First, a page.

You can make a workbench top from almost any type of wood. However, certain factors can dictate the type of wood that would best suit your workbench top. The primary consideration for choosing workbench top material is the purpose of the workbench.
Plywood or composite board will work fine for the most basic workbench top. Look to Hickory, Maple, or Pine for more finished woodworking benches. Because a workbench can range from a makeshift project with scrap lumber to a sophisticated hobbyist workbench, the wood choice will depend on the end-use.
*Many store-bought imported workbenches use rubber tree wood for the top – but it’s an unlikely candidate if you make your a workbench unless it grows locally in your area (South America).
Depending on the function of your workbench, you would have to select the appropriate wood to make it. Here are some of the best types of wood to use.
Best Types of Wood for a Workbench Top (Durable & Affordable Options)
You can use hickory for your workbench top if you use it as a vanity bench, which will also take a lot of wear and tear. Although on the expensive side, hickory is durable and has reddish and cream shades. Hence, you get a workbench top that is both good-looking as well as tough.
You can find pinewood all over the United States and Canada and several other countries worldwide. Since this wood is so readily available, it is cheap as well. This wood is easy to work on and takes nails and screws quickly, making it an excellent choice for a workbench top.
If you are looking for a workbench top similar to hickory but at a more reasonable price, a hard maple is a good option. This wood has a smooth, light grain that gives the surface a pleasing effect, but the wood is one of the hardest varieties of timber in the United States. Hence, you get a durable workbench top that is pleasant to look at but at a reasonable cost. Workbench tops made of hard maple will last you for a long time.
Douglas fir, which is available on the west coast and eastern Asia, serves as another cost-effective option for a workbench top. It has a fair degree of resistance to rot but is one of the softest varieties of wood. For this reason, Douglas fir serves well for crafter benchtops for working with fragile and delicate items.
Teak grows in Asia and on the Pacific coast as well. Although it can be costly, there are various grades of this wood. Therefore, if you are looking for a sturdy workbench top, you can select some of the cheaper categories of this wood for your purposes. Teak has a rich, dark brown to golden brown color and has a high degree of durability. It has a high resistance to insects and rot due to the natural oil that it produces. Teak cuts well and takes nails and screws quickly.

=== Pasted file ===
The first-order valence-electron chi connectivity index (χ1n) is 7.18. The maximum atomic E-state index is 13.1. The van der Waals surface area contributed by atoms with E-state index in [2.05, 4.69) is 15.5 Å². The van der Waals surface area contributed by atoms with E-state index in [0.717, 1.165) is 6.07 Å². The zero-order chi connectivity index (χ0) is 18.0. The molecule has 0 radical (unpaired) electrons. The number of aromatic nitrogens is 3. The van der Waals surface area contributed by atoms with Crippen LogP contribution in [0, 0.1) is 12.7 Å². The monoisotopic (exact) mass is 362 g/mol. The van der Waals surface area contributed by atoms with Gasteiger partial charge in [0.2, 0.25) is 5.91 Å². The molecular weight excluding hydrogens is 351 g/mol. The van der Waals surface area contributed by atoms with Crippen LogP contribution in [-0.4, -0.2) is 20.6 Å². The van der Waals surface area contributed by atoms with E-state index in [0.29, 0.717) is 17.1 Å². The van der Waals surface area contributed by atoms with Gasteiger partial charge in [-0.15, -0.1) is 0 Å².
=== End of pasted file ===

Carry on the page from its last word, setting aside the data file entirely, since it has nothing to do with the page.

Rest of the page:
Medium-Density Fiberboard (MDF)
Medium-density fiberboard (MDF) comes under the category of “engineered wood”. It is similar to another type of engineered wood, particleboard, but is superior in quality. MDF is manufactured by the process of fusing glue, sawdust, and wood fibers. Since MDF is composed of wood fibers, it does not have a grain. Therefore, it has a smooth, homogenous finish which makes it suitable for various types of workbench tops.
Plywood comes in various thicknesses and qualities. We create this wood by combining multiple layers of wood veneer gluing them together with an adhesive. The direction of the wood grain is perpendicular to each successive veneer layer. This makes plywood extremely strong, and it is almost immune to cracking. Plywood comes in wide sheets, normally 8×4 feet. Another advantage is that you need not get any joints in a workbench top made of plywood. Therefore, plywood offers a popular choice for a cost-effective and durable workbench top.
Types Of Workbenches
Whether professional or amateur, many woodworkers start their first project as the bench upon which they plan to work. A vanity bench is a multipurpose bench. Although you will be likely to use it roughly, you want it to be made of the best possible wood. This type of workbench would preferably be made of a variety of hardwoods, and it would have drawers, raised panel doors, and strategically-placed shelves.
This type of bench serves well for a weekend woodworker or professional carpenter who is more bothered about functionality than looks. A carpenter’s bench has a base of solid wood, but would ideally have an MDF top. Using MDF ensures quick replacement when the top becomes too nicked and scratched. You can also add a wax coating to keep it from getting stained.
Here, we have a more specialized type of bench. The crafter’s bench usually comes with a plywood top of about ¾ “but could be thicker, depending on the requirement. If you work on heat-related crafts, the top could be covered with a metal sheet. If you deal with fragile materials, you can add a carpet or rubber sheet to the top. Or, you can partially cover it.
A garage bench is another general-purpose workbench. Typically situated in a garage or basement, it will be used occasionally for various types of jobs. Garage benches tend to take a lot of beating, so they need to be rugged. These benches usually have 2-by-6-inch lumber planks arranged across the top of the workbench.
Building a workbench involves careful selection of the wood to use for the workbench top. There is no universal type of timber for a workbench top, and it all depends on the kind of work you will do on your workbench.
We discussed a few different types of workbenches that you are likely to encounter. Then, we highlighted some of the best types of wood for a workbench top that you can get. Now, with this information in hand, you need to carefully consider what you are going to do with your workbench. Once you decide on the purpose of a workbench, you can select a suitable type of wood for the workbench top.
Featured Image by Mark Hunter